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- Dick’s Sporting Goods lays off 478 PGA golf pros
- Senators: Cease-fire must allow Israel to defend against rockets, tunnels
- Sierra Leone doctor fighting Ebola catches disease
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- John McCain laments: Obama’s ‘self-pity … is really kind of sad’
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Embassy Row: Tunnel terror in Israel
Question of the Day
The U.S. ambassador to Israel was astounded when he peered into a tunnel for terrorists dug from the Palestinian-controlled Gaza Strip into the Jewish state.
“Even though I have seen the photos of the tunnel in the [news]papers, the truth is I was shocked by what I saw,” Ambassador Daniel B. Shapiro told reporters.
Mr. Shapiro toured the tunnel last week with Brig. Gen. Mickey Edelstein, commander of the Gaza Division of the Israel Defense Forces. Israeli soldiers discovered the milelong tunnel, which was booby-trapped, on Oct 7.
“It is clear that this tunnel has only one purpose: to carry out terrorist attacks against Israeli civilians and soldiers, Mr. Shapiro said.
“The U.S. condemns terrorist tunnels, supports Israel’s right and ability to self-defense and is focused on advancing negotiations for peace.”
The United States is trying to broker peace talks between Israel and the Palestinian Authority, which governs in the West Bank. But the Gaza Strip is controlled by the terrorist group, Hamas, which has vowed to destroy Israel.
Irish-Americans, even those who voted for President Obama, are angry with the president for failing to appoint an ambassador to Ireland nearly a year after the previous U.S. envoy left Dublin. Some even feel betrayed.
“This is an insult to those many Irish-Americans who were so much in support of Barack Obama and now have every reason to feel betrayed,” Brian O’Dwyer, head of the Emerald Isle Immigration Center, complained to IrishCentral.com.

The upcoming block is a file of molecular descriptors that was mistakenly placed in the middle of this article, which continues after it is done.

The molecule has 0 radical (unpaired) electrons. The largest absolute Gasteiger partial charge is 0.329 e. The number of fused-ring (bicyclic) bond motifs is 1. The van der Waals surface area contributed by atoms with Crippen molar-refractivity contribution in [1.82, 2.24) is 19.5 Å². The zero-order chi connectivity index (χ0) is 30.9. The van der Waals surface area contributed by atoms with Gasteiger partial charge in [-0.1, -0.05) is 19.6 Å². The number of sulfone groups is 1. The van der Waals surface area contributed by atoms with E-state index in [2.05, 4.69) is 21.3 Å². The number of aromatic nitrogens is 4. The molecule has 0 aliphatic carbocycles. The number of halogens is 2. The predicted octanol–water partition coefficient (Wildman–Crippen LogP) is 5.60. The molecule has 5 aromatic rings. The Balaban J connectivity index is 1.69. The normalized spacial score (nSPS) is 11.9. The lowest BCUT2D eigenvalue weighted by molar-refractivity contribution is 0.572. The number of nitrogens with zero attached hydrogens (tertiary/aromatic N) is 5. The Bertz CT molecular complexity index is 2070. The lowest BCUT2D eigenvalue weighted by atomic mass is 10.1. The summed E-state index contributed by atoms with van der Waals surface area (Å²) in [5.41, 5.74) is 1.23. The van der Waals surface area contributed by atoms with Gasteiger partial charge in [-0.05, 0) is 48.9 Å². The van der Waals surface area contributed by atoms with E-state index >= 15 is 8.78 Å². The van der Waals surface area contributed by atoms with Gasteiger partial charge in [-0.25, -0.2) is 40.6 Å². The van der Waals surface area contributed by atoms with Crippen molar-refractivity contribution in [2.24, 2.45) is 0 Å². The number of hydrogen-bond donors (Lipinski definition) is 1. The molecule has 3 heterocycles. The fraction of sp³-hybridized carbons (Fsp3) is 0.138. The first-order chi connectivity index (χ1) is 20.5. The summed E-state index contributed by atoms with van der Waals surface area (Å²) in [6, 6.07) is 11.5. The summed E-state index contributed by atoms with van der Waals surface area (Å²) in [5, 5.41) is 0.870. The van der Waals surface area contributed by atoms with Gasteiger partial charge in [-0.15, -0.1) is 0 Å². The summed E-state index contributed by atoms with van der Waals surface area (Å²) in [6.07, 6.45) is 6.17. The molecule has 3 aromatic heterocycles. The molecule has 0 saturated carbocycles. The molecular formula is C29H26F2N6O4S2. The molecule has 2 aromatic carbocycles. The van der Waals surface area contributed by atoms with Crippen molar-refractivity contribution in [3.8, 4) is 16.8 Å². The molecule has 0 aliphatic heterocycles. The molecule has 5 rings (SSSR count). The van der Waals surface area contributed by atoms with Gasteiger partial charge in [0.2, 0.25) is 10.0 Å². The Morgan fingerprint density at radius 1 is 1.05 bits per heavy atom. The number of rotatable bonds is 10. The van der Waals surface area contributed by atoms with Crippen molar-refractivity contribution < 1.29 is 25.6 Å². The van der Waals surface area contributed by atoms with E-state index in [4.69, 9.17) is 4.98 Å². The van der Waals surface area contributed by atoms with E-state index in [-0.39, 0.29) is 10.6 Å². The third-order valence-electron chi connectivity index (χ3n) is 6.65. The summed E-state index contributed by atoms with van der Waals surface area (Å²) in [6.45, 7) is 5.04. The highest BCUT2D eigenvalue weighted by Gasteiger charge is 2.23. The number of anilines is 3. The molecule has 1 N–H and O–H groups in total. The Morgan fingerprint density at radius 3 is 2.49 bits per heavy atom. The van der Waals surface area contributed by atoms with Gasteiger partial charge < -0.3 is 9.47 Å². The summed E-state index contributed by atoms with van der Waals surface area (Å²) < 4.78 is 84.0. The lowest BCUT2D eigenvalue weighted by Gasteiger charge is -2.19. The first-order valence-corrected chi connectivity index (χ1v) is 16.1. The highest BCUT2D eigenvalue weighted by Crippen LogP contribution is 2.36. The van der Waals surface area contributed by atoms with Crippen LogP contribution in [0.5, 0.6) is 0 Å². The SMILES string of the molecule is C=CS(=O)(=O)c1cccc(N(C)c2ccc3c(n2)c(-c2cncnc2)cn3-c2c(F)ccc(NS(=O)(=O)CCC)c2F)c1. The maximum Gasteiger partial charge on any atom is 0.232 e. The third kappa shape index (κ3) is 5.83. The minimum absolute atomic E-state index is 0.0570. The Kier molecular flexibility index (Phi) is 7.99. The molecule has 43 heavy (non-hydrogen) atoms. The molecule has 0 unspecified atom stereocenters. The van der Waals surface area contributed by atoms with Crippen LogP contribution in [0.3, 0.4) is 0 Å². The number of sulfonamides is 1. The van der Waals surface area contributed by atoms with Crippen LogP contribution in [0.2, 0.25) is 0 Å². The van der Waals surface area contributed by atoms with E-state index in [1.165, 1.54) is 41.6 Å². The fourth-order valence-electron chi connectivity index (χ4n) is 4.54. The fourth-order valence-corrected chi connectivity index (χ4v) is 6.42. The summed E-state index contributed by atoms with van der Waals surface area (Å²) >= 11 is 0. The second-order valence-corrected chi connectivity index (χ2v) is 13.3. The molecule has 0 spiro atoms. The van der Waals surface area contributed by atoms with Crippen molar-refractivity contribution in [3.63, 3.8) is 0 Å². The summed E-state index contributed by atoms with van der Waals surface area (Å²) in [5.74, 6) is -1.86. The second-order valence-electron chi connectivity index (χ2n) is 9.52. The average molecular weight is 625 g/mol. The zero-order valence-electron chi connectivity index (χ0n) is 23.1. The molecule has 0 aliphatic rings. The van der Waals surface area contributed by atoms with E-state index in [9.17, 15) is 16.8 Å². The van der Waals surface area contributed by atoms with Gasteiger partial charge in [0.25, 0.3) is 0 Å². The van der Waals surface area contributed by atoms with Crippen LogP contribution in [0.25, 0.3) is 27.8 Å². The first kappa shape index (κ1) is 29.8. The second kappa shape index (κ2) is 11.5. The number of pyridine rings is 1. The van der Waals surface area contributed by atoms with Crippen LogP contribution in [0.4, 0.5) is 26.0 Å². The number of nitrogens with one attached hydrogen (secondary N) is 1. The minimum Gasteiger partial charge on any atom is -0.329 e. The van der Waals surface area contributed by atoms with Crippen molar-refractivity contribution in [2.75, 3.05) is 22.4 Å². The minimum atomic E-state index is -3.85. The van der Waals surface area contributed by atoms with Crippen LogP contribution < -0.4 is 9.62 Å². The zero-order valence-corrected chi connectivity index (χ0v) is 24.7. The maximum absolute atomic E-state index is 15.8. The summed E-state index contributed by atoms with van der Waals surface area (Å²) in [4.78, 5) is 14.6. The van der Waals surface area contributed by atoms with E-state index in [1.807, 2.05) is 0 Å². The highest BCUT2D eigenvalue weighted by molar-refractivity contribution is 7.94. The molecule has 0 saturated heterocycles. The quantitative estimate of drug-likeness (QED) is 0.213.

Mr. O’Dwyer, a prominent New York lawyer, added that the lack of an ambassador to Ireland is an “absolute disgrace.”
Mr. Obama’s failure to even nominated an envoy to replace former Ambassador Dan Rooney shows “total disrespect” to Irish-Americans.
Mr. Rooney, chairman of the Pittsburgh Steelers football team, resigned as ambassador in December.
Stella O’Leary, president of the Washington-based Irish American Democrats, noted that the Senate confirmation process could take until March if a nominee were named today.
“It’s very puzzling that we do not have an ambassador. There is no shortage of qualified Irish-Americans for the job,” she said.
Bill Daley, a former White House chief of staff, and Mark H. Tuohey, a Washington lawyer, have been mentioned as possible nominees.
CHRISTIAN ENVOY QUITS
Politically active Christians are urging President Obama to name a tough-minded envoy to replace the Rev. Suzan Johnson Cook, who reportedly resigned last week as U.S. ambassador-at-large for international religious freedom.
Many activists have complained that Mrs. Cook was ineffective, especially as Christians throughout the Middle East suffered from increased discrimination.
Mark Silk, professor of religious studies at Trinity College, complained that her “only discernible qualification for the job was founding an organization for female faith leaders from around the world.”
“What she had was the right political connections,” he added on his Spiritual Politics blog.
Mrs. Cook, a former pastor at the Bronx Christian Fellowship Baptist Church in New York, founded the Wisdom Women Worldwide Center to promote female Christian leaders. She was the first woman and first black to hold the position.
Mrs. Cook, who was appointed in June 2010, stepped down last week, according to the Religion News Service.
Her resignation “provides a dramatic opportunity for the Obama administration to adopt an aggressive, effective strategy of advancing religious freedom abroad,” Thomas Farr, a former State Department religious freedom officer, told the Christianity Today news site.
• Embassy Row is published on Mondays, Wednesdays and Fridays. James Morrison can be reached at email@example.com or @EmbassyRow.
© Copyright 2014 The Washington Times, LLC. Click here for reprint permission.
About the Author
James Morrison joined the The Washington Times in 1983 as a local reporter covering Alexandria, Va. A year later, he was assigned to open a Times bureau in Canada. From 1987 to 1989, Mr. Morrison was The Washington Times reporter in London, covering Britain, Western Europe and NATO issues. After returning to Washington, he served as an assistant foreign editor ...
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